grange (n.) Look up grange at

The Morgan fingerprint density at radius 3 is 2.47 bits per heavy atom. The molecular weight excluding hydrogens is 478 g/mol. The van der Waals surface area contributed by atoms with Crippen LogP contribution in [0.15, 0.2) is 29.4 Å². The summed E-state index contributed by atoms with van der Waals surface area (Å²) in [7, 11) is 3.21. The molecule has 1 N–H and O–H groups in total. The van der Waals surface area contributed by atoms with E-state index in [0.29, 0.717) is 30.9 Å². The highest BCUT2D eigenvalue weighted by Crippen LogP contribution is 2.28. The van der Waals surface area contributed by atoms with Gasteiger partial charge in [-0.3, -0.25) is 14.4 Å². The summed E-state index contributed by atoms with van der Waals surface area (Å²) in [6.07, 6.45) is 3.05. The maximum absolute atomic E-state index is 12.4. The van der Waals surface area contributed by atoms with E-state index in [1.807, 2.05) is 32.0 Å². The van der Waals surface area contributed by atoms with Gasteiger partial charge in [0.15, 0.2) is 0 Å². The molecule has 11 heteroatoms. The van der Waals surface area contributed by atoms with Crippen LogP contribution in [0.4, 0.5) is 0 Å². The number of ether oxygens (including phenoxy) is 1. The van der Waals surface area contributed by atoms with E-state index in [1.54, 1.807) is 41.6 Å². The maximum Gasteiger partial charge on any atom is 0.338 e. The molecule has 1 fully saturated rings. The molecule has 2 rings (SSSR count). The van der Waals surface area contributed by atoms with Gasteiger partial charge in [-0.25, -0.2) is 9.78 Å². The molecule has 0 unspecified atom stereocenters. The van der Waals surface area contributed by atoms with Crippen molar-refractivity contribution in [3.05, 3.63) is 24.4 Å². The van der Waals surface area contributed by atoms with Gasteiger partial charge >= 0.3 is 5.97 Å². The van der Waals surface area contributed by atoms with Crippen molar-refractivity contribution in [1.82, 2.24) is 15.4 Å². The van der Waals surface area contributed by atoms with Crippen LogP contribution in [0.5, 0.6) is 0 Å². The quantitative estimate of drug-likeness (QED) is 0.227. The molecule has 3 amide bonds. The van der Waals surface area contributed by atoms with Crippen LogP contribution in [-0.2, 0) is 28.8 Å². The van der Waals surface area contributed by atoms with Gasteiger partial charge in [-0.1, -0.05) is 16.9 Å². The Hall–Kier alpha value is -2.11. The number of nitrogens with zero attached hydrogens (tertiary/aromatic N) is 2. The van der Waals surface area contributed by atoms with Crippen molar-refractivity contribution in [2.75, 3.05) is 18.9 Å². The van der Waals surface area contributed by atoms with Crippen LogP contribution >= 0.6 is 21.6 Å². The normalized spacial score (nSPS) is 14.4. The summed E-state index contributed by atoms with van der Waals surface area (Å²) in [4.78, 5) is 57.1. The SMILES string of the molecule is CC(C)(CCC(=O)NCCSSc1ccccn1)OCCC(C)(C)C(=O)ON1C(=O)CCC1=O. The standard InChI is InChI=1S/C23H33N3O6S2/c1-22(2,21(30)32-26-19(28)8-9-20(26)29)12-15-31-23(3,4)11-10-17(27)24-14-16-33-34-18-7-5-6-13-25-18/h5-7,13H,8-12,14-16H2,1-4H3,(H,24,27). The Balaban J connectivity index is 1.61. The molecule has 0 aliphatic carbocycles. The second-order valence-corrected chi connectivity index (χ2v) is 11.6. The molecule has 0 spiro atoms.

mid-13c. in surnames and place names; c. 1300 as "group of farms, small village," also "a granary, barn" (early 14c.), "outlying buildings of a monastic or other estate" (late 14c.), "small farm" (mid-15c.), and compare granger; from Anglo-French graunge, Old French grange "barn, granary; farmstead, farm house" (12c.), from Medieval Latin or Vulgar Latin granica "barn or shed for keeping grain," from Latin granum "grain," from PIE root *gre-no- "grain" (see corn (n.1)). Sense evolved to "outlying farm" (late 14c.), then "country house," especially of a gentleman farmer (1550s). Meaning "local lodge of the Patrons of Husbandry" (a U.S. farmers' cooperative and agricultural interest promotion organization) is from 1867.